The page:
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The cost of the anti-SOB battle

Here’s the thing about the unusually high cost of defending the anti-SOB law that the city passed in 1997, which it can finally enforce today. If I thought the law were good public policy, I’d be less likely to complain about the cost, even if in real terms it’s a very small piece of the city’s budget. It’s not that I don’t think there’s an issue with some sexually oriented businesses, in particular some of the “newsstands” and massage parlors (though some recent arrests of their owners seems to have put a sizable dent in that part of the market), it’s that I think this ordinance goes way too far. Why, exactly, is it good public policy to put Treasures or the Men’s Club out of business? Surely we’re not claiming they’ve been a drag on property values around the Galleria. I feel like there must be, and must have been, a reasonable middle ground that would have given the city more power to deal with the truly bad actors while not being a sledgehammer that crushed everything in its wake. (To be fair, the strip clubs probably didn’t do themselves any favors at the time this ordinance was being debated, if this guy is to be believed.)

Given that this lawsuit has already cost a boatlod of money, given that there’s a lot more legal wrangling to come, and given that there’s got to be an approach that will let the city do some real cleanup without throwing thousands of people out of work, I’d really love to see a settlement to put an end to all this. I’m not going to hold my breath, though.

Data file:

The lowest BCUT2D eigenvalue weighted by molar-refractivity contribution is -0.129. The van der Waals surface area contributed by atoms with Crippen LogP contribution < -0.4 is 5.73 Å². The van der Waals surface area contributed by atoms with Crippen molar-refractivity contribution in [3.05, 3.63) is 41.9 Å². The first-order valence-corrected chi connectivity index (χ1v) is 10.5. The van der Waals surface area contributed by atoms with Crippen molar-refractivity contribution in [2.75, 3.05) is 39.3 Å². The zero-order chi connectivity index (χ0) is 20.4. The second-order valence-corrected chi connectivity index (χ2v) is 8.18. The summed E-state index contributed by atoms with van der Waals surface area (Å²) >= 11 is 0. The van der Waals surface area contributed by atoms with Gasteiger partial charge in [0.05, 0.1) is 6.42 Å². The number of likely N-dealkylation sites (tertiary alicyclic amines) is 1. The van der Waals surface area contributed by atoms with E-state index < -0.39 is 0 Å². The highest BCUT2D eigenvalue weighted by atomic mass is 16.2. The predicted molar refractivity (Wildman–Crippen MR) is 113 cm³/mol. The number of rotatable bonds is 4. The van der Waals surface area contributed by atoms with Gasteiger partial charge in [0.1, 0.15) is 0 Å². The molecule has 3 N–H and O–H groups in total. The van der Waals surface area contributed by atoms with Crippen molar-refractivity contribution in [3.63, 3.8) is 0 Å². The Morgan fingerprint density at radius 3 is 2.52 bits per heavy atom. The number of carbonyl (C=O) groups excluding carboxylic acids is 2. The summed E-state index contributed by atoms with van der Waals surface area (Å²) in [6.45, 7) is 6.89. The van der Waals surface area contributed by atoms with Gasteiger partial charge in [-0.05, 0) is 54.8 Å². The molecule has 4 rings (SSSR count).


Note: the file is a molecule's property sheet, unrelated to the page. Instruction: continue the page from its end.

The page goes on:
One more thing:

Kelly DeHay, a Houston real estate agent who volunteers his time fighting graffiti in the Neartown area, said the city is reacting to the wishes of its residents.

“The city never would have spent that kind of money if they hadn’t had complaints,” DeHay said.

I would never call the newly-implemented comment feature on Chron stories representative of real public opinion, but for what it’s worth, nobody is defending the city’s expenditures in there. It’d be interesting to do a poll of people’s attitudes on this. Is upwards of a million bucks a good use of public money here? I really don’t know how that would turn out, but I’d love to see it.

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  1. Noel Freeman says:

    My question is why have we spent so much money on outside law firms when we have an army of attorneys who already work for the City? On top of the SOB issue, the City also recently allocated $150,000 for an outside law firm to negotiate against the City employees union.

    The entire 4th floor of 900 Bagby is nothing but lawyers. If the City is going to continue to outsource legal counsel, it needs to either stop outsourcing and use the lawyers it has, or get rid of all the lawyers who the current administration would have us believe aren’t good enough to do the job.

  2. Charles Hixon says:

    Sometimes when I ask for directions around town, the reference landmarks are the various restaurants along the route. Sometimes it is the SOBs. Without the SOBs there’s going to be alot of lost folks.

  3. Bill says:

    Uhm, no it isn’t. I used to work on the 4th floor and I ain’t no lawyer, and neither was anyone in my whole department . . . not to mention only one lawyer in the Govt. Affairs Office. Have you ever been to the 4th floor?

  4. Noel Freeman says:

    Yes, I was up there a couple weeks ago dropping off documents with an assistant City attorney … in the CoH Legal Department.

  5. Dennis says:

    Kelly DeHay says the City is spending big bucks because of complaints by residents. Really? I’ll bet if one had access to the data on calls to City Council members that complaints about SOB’s would be down near the bottom of the list. Obviously there is something or somebody driving this issue, but I seriously doubt it is citizen complaints, not about businesses that have been around for decades. And I still wonder why people aren’t up in arms over this massive expansion of governmental zoning power. This is Houston, after all.